Wild and cultivated mushrooms provide us with the much-needed vitamin B12 in our diet. Although this is not news, the information is not as widespread as it should be. This is certainly great news for those who follow a vegan or vegetarian diet. It is also great news for those in their mature years because B12 deficiencies are quite common in this age group.
What is B12?
Vitamin B12, or cobalamin, is a nutrient our bodies needs for optimum health. It’s one of the B vitamins that help the body convert the food we consume into glucose, which in turn provides energy. Vitamin B12 has other vital functions including:
- production of DNA elements;
- cardiovascular health;
- red blood cell production;
- regeneration of bone marrow and the lining of the gastrointestinal and respiratory tracts;
- supports nervous system health including the spinal cord;
- prevention of megaloblastic anemia; and
- it looks as though B12 helps to regulate tumour necrosis activity.
Many people are not able to properly absorb B12 supplements as these are synthetically produced. (Cyanocobalamin is the synthetic form of vitamin B12 .) Should they be deficient, many opt for B12 injections. Getting B12 naturally is the best way to nourish your body.
Vitamin B12 is in Agaricus bisporus
Many people refer to Agaricus bisporus as being the common cultivated white button mushrooms that most grocery stores sell. B12 is the active corrinoid that is produced in these mushrooms.
Results of an analysis (published in 2009) of B12 was conducted in fresh white button mushrooms harvested from five farms. What was discovered is that there are higher concentrations of vitamin B12 in the outer peel than in the cap, stalk, or flesh; this suggests that the vitamin B12 is probably bacteria-derived. High concentrations of vitamin B12 were also detected in the flush mushrooms including cups and flats.
Wild Mushrooms and B12
Several wild edible mushroom species are popular among those who love fungi foraging. PubMed published a study in May 2014 (Vitamin B12-Containing Plant Food Sources for Vegetarians) with some interesting results.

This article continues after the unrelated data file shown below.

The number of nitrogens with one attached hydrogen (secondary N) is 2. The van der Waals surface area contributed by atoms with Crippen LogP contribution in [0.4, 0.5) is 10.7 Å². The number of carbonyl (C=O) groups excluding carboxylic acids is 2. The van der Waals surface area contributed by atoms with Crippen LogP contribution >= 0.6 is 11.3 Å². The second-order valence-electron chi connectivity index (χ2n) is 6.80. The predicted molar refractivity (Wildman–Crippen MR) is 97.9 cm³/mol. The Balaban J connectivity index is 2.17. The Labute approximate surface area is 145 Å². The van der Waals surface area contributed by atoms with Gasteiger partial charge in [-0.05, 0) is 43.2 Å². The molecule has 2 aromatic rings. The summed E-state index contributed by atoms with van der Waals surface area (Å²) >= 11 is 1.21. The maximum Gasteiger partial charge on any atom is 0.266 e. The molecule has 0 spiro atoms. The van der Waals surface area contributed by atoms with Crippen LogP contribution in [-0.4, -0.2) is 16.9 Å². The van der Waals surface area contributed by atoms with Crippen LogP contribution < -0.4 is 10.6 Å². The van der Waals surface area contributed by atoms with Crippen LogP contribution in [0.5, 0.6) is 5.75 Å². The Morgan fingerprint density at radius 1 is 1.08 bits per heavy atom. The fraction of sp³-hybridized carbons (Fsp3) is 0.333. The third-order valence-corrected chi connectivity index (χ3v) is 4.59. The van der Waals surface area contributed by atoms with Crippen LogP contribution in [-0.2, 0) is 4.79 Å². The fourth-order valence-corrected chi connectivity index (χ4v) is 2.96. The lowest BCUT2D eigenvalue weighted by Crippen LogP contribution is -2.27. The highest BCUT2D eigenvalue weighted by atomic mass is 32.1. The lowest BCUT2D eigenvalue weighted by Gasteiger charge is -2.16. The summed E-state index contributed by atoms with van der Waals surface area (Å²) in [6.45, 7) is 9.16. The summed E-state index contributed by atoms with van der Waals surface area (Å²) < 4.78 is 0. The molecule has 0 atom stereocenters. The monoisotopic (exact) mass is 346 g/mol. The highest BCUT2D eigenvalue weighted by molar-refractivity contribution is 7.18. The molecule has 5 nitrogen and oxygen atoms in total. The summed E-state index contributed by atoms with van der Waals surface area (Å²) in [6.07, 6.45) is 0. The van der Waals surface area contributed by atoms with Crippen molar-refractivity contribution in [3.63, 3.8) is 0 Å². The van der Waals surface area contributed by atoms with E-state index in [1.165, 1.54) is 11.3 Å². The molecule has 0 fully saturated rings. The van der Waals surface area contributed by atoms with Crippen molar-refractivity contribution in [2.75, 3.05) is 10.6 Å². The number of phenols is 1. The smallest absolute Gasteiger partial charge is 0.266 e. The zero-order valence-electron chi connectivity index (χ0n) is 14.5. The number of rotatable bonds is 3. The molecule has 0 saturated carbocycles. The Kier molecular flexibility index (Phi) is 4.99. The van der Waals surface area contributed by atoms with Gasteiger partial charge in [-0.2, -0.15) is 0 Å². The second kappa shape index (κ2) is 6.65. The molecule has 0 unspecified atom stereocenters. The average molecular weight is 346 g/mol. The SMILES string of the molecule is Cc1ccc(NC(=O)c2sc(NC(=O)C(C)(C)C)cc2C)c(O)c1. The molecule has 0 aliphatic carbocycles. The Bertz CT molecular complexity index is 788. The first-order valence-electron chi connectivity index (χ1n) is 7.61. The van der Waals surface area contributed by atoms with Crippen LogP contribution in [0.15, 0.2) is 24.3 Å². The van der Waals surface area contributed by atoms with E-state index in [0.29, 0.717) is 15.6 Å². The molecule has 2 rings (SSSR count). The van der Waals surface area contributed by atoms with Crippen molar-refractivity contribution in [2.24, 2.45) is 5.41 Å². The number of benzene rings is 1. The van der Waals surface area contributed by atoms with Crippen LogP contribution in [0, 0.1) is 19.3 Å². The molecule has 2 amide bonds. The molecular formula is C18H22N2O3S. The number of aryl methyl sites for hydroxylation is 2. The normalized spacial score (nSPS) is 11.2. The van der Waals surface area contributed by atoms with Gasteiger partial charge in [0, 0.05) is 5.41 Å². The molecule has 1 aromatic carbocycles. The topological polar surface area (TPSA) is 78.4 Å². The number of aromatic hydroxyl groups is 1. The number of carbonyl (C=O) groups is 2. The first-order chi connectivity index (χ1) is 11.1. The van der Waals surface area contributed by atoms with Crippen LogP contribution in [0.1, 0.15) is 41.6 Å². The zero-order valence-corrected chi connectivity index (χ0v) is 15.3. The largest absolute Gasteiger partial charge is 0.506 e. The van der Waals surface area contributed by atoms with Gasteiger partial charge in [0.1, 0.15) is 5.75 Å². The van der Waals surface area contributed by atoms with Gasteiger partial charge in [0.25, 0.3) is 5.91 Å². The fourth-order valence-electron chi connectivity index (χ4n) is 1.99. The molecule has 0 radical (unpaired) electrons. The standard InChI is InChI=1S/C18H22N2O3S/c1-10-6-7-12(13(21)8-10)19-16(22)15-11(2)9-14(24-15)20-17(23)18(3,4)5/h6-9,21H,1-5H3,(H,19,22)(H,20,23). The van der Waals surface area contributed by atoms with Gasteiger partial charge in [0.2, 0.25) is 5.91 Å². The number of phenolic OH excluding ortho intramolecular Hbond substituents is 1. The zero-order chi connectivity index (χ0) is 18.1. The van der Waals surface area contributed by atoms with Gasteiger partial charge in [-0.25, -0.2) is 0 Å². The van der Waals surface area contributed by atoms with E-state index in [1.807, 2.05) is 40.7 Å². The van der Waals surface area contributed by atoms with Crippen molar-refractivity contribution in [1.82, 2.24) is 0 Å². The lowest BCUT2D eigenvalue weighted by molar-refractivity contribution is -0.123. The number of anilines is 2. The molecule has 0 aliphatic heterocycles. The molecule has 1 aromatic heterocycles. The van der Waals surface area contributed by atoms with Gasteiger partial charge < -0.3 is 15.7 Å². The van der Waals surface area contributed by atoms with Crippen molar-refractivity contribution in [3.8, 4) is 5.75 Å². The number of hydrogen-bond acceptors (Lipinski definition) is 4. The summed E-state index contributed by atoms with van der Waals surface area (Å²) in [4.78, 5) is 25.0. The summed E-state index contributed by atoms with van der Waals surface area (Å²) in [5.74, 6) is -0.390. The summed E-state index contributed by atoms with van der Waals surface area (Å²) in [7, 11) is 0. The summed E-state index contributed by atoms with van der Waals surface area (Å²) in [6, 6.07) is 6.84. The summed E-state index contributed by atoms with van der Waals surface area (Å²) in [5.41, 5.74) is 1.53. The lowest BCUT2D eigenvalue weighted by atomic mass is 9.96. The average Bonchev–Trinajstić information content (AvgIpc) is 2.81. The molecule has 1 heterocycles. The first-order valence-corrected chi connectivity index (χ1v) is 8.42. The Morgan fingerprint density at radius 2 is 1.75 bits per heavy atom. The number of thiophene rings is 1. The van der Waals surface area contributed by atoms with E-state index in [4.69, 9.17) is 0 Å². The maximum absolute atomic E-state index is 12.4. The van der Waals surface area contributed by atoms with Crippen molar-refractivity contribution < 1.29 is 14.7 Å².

Zero or trace levels of vitamin B12 were measured in dried fruiting bodies of porcini mushrooms (Boletus sp.), oyster mushrooms (Pleurotus ostreatus), and black morels (Morchella conica). Fruiting bodies of black trumpet (Craterellus cornucopioides) and golden chanterelle (Cantharellus cibarius) contained higher levels of Vitamin B12.
High levels of vitamin B12 are in commercially available dried shiitake mushrooms (Lentinula edodes). The published work states that consumption of approximately 50 grams of dried shiitake mushroom fruiting bodies could meet the RDA for adults (2.4 μg/day).
Lion’s mane (Hericium erinaceus) fruiting bodies contain considerable amounts of vitamin B12 as well. (Although not conclusive, vitamin B12 is believed to be in Hericium coralloides and Hericium americanum as well.)
Does Cooking Mushrooms Destroy B vitamins?
By volume, cooked mushrooms are nutritionally comparable to raw mushrooms; however, one cup of cooked mushrooms contains twice as many mushrooms as one cup of raw mushrooms. In the cooking process, mushrooms lose up to half of its nutrients, especially its water-soluble vitamin content. B vitamins are water soluble.
White button mushrooms lose a significant amount of B vitamins when cooked. Six raw white mushrooms provide 0.09 milligrams of B1 (thiamin), 0.4 milligrams of B2 (riboflavin), 0.12 milligrams of vitamin B6, 18 micrograms of B9 (folate) and 3.9 milligrams of B3 (niacin). This provides 40% of the adult daily requirement of B2, 28% of B3 and 6 to 10% of vitamins B6, B9, and B1. (Exactly how much vitamin B12 was not specified.)
Of course eating wild mushrooms raw can put your digestive system into chaos and possibly to the point you end up in the hospital. Always eat wild mushrooms cooked. Cultivated white button mushrooms can easily be added into a salad or eaten with a favourite healthy dip.
Whether you are vegan, vegetarian or a meat-lover, adding mushrooms, wild or cultivated into your daily diet is important to help achieve and maintain good health.
Sources and Suggested Additional Reading:
Vitamin B12 Is the Active Corrinoid Produced in Cultivated White Button Mushrooms (Agaricus bisporus).
World’s Healthiest Foods
PubMed: Vitamin B12-Containing Plant Food Sources for Vegetarians